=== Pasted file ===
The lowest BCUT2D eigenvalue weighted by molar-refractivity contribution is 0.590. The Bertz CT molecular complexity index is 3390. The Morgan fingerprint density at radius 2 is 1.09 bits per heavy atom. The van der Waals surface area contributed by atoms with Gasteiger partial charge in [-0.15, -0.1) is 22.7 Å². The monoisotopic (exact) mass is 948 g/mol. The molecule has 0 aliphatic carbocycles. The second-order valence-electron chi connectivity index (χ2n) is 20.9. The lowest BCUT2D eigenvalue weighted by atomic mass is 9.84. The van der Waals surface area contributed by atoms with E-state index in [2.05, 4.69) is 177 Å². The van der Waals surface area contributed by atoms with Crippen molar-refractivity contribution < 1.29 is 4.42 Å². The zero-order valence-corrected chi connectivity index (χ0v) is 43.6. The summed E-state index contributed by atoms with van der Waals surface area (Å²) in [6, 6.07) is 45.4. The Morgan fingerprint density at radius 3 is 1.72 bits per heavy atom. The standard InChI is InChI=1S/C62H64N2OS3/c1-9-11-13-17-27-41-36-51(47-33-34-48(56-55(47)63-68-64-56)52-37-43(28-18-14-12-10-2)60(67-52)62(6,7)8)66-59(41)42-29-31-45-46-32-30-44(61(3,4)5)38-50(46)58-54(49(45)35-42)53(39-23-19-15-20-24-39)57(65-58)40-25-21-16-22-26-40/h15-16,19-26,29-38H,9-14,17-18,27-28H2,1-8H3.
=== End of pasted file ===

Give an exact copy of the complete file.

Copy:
The lowest BCUT2D eigenvalue weighted by molar-refractivity contribution is 0.590. The Bertz CT molecular complexity index is 3390. The Morgan fingerprint density at radius 2 is 1.09 bits per heavy atom. The van der Waals surface area contributed by atoms with Gasteiger partial charge in [-0.15, -0.1) is 22.7 Å². The monoisotopic (exact) mass is 948 g/mol. The molecule has 0 aliphatic carbocycles. The second-order valence-electron chi connectivity index (χ2n) is 20.9. The lowest BCUT2D eigenvalue weighted by atomic mass is 9.84. The van der Waals surface area contributed by atoms with E-state index in [2.05, 4.69) is 177 Å². The van der Waals surface area contributed by atoms with Crippen molar-refractivity contribution < 1.29 is 4.42 Å². The zero-order valence-corrected chi connectivity index (χ0v) is 43.6. The summed E-state index contributed by atoms with van der Waals surface area (Å²) in [6, 6.07) is 45.4. The Morgan fingerprint density at radius 3 is 1.72 bits per heavy atom. The standard InChI is InChI=1S/C62H64N2OS3/c1-9-11-13-17-27-41-36-51(47-33-34-48(56-55(47)63-68-64-56)52-37-43(28-18-14-12-10-2)60(67-52)62(6,7)8)66-59(41)42-29-31-45-46-32-30-44(61(3,4)5)38-50(46)58-54(49(45)35-42)53(39-23-19-15-20-24-39)57(65-58)40-25-21-16-22-26-40/h15-16,19-26,29-38H,9-14,17-18,27-28H2,1-8H3.